Environment and Climate Change Network: For an ambitious Energy Union that guarantees affordable prices and creates jobs

Environment and Climate Change Network: For an ambitious Energy Union that guarantees affordable prices and creates jobs

This was the conclusion of the PES Environment and Climate Change Network, which met in Brussels today (30 May 2017).

The PES is also determined to breathe life into the international Paris climate agreement, despite the United States’ hesitation over supporting this accord unequivocally.

Representatives of PES member parties, MEPs, trade unions and civil society discussed the Clean Energy Package, just transition strategies for carbon-intensive industrial regions, and the future of European and international climate and energy policies under the Trump administration and Brexit.

After discussion with Maros Sefcovic, Commission Vice-President for Energy Union, and S&D Vice-President Kathleen van Brempt, the network developed concrete proposals to ensure that the decarbonisation of the economy does not happen at the expense of communities and workers in carbon-intensive industrial regions.

Jo Leinen MEP (SPD, Germany), chairman of the PES Environment and Climate Change Network, said:

“An ambitious 2030 EU climate and energy framework is our chance to be an international climate front-runner. We can be a role model that shows that climate protection and economic development are not mutually exclusive, but can be mutually beneficial. In this regard I highly welcome Commission Vice-President Sefcovic’s announcement to develop a specific initiative to support the just transition of high-carbon industrial regions to a greener future. Today, the network gave some recommendations how to support those regions, by strategic planning, involvement of social partners, strengthening of social protection nets and active labour market policies, local business development and the use of existing EU funds, but also the creation of new funds, for instance a Green Transition Fund in the framework of the European Emissions Trading System. Adding a social dimension to the Energy Union is of utmost importance to create a European energy market that works for the people. In this respect, I am also glad to see that Commission Vice-President Sefcovic integrated many of the proposals to fight energy poverty that the PES Environment and Climate Change Network made last year.”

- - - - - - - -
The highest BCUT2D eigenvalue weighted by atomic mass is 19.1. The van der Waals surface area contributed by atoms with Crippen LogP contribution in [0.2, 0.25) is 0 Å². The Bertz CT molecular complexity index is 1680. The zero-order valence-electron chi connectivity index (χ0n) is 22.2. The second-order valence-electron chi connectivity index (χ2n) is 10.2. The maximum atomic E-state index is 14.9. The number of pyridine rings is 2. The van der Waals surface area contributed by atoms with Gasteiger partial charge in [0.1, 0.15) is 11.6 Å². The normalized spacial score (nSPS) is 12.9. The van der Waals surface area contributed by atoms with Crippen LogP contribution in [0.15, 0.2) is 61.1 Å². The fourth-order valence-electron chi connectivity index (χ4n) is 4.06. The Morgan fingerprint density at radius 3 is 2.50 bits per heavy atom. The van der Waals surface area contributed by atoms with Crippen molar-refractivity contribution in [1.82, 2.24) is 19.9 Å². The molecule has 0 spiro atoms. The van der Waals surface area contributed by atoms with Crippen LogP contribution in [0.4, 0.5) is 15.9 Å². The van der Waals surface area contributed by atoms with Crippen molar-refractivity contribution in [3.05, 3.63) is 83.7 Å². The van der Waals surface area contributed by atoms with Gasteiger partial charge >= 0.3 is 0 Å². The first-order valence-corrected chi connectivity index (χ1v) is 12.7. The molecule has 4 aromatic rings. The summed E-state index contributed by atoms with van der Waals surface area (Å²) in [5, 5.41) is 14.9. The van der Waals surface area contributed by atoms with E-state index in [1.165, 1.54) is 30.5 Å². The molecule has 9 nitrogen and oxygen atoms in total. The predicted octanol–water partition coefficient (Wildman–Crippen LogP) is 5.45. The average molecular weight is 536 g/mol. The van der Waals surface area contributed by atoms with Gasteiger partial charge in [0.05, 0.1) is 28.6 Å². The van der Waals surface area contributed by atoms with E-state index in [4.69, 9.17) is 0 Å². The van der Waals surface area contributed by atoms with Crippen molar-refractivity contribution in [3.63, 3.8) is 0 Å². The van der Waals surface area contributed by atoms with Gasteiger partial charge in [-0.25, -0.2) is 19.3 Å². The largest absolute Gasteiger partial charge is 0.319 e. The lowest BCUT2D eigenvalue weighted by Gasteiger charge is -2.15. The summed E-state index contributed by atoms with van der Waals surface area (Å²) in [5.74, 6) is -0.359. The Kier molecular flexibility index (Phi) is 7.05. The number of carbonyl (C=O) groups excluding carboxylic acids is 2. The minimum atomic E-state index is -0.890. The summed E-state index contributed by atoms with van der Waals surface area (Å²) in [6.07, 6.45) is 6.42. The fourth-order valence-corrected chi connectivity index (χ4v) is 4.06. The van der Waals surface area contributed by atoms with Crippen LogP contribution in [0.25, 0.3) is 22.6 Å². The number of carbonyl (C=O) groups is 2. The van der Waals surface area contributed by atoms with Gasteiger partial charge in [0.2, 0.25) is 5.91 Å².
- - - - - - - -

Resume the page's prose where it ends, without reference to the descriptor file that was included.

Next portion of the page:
Following the latest proposals by the European Commission, a central part of the discussion was dedicated to the “Clean Energy Package”.

Mr. Leinen said:

“The future of our energy mix until 2030 is currently discussed in the EU institutions. It is good that the Commission shows more ambition than the European Council’s guidelines for the EU’s 2030 climate and energy targets. We have to go beyond business-as-usual ambition. And we need mechanisms to really implement and enforce our targets to reduce greenhouse gas emissions, and to increase energy efficiency and the share of renewable energies for the decarbonisation of our economies by 2050.”

Addressing concerns that the United States could withdraw from the Paris Agreement, Mr. Leinen said: 

“We do not question the Paris Agreement. It will trigger the biggest investment in clean technologies the world has ever seen. The latest international climate conferences witnessed great determination of the world community to keep the Paris Agreement alive. We will continue to cooperate with other states within the fora of the United Nations to implement the Paris Agreement. I count on the UK to remain a reliable and close ally to the EU in international climate diplomacy.”